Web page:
NSBA conference attendees visit NORAD, USNORTHCOM
By Staff Sgt. Thomas J. Doscher
NORAD and USNORTHCOM Public Affairs
Sept. 20, 2010
PETERSON AIR FORCE BASE, Colo. – Members of the National School Boards Association attending the NSBA Western Region Conference toured North American Aerospace Defense Command and U.S. Northern Command facilities Sept. 17.
|PETERSON AIR FORCE BASE, Colo. - Canadian Col. Pierre Ruel, North American Aerospace Defense Command Training and Exercise Branch, greets members of the National School Board Association as they arrive at the NORAD and U.S. Northern Command headquarters at Peterson Air Force Base Sept. 17. The commands provided a tour for the NSBA members who are in Colorado for their annual western region conference.
(U.S. Air Force photo by Staff Sgt. Thomas J. Doscher)
The school board members saw the commands' headquarters as well as the alternate command center at Cheyenne Mountain Air Force Station to learn how the Colorado Association of School Boards as well as the NSBA could better assist in educating future leaders in homeland defense.
Every September, the nine western region states of the NSBA hold a conference, said Ken DeLay, CASB executive director, and since 2010's conference was going to be held in Colorado it was thought to be the perfect time to educate the attendees on NORAD and USNORTHCOM.
"It turned out to be a popular choice," DeLay said. "People have always been tremendously interested in what's being done to defend the homeland. The other piece is that they're doing cutting edge kind of stuff."
DeLay said some of the things they've learned, particularly about the work NORAD does with the Canadians, surprised them.
"I did not realize the degree to which our national military has been integrated with the civil institutions for purposes of building a better defense of the homeland," he said. "I thought the question asked near the end of how things were different now than before 9-11, and what the briefer said was illustrative. There's so much more cooperation that goes on now."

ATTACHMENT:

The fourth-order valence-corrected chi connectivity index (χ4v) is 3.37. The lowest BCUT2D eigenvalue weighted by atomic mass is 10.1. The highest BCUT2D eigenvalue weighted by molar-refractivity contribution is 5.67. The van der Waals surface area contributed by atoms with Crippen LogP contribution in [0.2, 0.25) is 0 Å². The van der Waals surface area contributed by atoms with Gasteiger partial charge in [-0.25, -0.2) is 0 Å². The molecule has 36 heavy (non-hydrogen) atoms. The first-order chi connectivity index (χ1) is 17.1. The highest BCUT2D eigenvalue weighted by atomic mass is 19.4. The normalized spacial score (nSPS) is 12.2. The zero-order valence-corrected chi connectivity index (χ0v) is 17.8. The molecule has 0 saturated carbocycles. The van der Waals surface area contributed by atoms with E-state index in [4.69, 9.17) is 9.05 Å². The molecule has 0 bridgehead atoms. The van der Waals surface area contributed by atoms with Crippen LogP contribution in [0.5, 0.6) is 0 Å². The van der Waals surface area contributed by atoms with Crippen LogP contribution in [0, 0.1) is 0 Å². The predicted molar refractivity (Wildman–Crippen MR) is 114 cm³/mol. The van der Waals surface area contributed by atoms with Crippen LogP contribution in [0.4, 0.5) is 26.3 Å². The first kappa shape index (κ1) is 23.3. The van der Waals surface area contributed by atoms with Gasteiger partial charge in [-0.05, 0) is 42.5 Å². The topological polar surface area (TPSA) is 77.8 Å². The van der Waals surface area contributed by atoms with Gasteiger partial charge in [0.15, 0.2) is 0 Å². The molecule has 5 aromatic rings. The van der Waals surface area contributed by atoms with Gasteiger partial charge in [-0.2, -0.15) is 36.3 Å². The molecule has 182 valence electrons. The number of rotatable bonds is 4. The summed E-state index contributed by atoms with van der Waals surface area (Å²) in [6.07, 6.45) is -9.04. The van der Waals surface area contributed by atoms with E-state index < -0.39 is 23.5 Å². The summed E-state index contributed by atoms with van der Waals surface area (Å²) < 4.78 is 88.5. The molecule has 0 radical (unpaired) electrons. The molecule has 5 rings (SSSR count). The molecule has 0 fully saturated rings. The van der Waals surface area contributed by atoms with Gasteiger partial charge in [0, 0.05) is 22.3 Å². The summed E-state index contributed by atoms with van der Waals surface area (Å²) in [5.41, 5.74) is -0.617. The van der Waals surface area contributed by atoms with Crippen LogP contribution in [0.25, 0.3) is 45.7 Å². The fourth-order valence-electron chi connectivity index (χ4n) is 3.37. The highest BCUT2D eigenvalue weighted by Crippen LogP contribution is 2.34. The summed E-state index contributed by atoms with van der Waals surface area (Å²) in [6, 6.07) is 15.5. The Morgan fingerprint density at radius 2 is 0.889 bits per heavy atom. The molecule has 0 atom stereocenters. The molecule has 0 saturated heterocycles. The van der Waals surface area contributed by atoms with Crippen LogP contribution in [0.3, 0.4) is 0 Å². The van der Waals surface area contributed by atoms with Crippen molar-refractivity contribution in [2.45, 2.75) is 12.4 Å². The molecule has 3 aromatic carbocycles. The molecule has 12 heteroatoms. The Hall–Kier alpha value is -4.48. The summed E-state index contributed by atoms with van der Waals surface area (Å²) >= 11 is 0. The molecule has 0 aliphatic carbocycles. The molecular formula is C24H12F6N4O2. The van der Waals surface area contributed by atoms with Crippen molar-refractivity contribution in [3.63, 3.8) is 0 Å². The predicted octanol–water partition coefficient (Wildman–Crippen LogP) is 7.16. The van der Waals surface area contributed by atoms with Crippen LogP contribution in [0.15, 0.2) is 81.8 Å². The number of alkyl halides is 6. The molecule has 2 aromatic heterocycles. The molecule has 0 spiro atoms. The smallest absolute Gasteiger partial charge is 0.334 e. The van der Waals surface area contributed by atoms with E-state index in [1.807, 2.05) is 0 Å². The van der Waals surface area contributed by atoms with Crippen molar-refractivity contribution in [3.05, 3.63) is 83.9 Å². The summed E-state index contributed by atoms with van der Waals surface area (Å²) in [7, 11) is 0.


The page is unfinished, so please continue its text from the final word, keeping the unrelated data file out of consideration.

DeLay said schools can help grow future leaders in the homeland defense realm, but they need to understand what those future leaders need. He said this tour helped them understand that.
"I think if there were a way to build a better understanding and awareness of the kinds of education that our young people have to have just to serve in the military, that would be an interesting thing to try to talk about," he said. "Just some of the things we learned here today, I think, is tremendously valuable."
The executive director said he came away with a greater appreciation of the work NORAD and USNORTHCOM members do, an appreciation he will take back with him to the schoolboard.
"I think itís so impressive that the services have responded to a national catastrophe and thought about what didn't work and why it didnít work and readjusted what they do in a way so that it does work," he said. "Even how there's a continuing effort to not just do training but to think about and anticipate where the next threat might come from."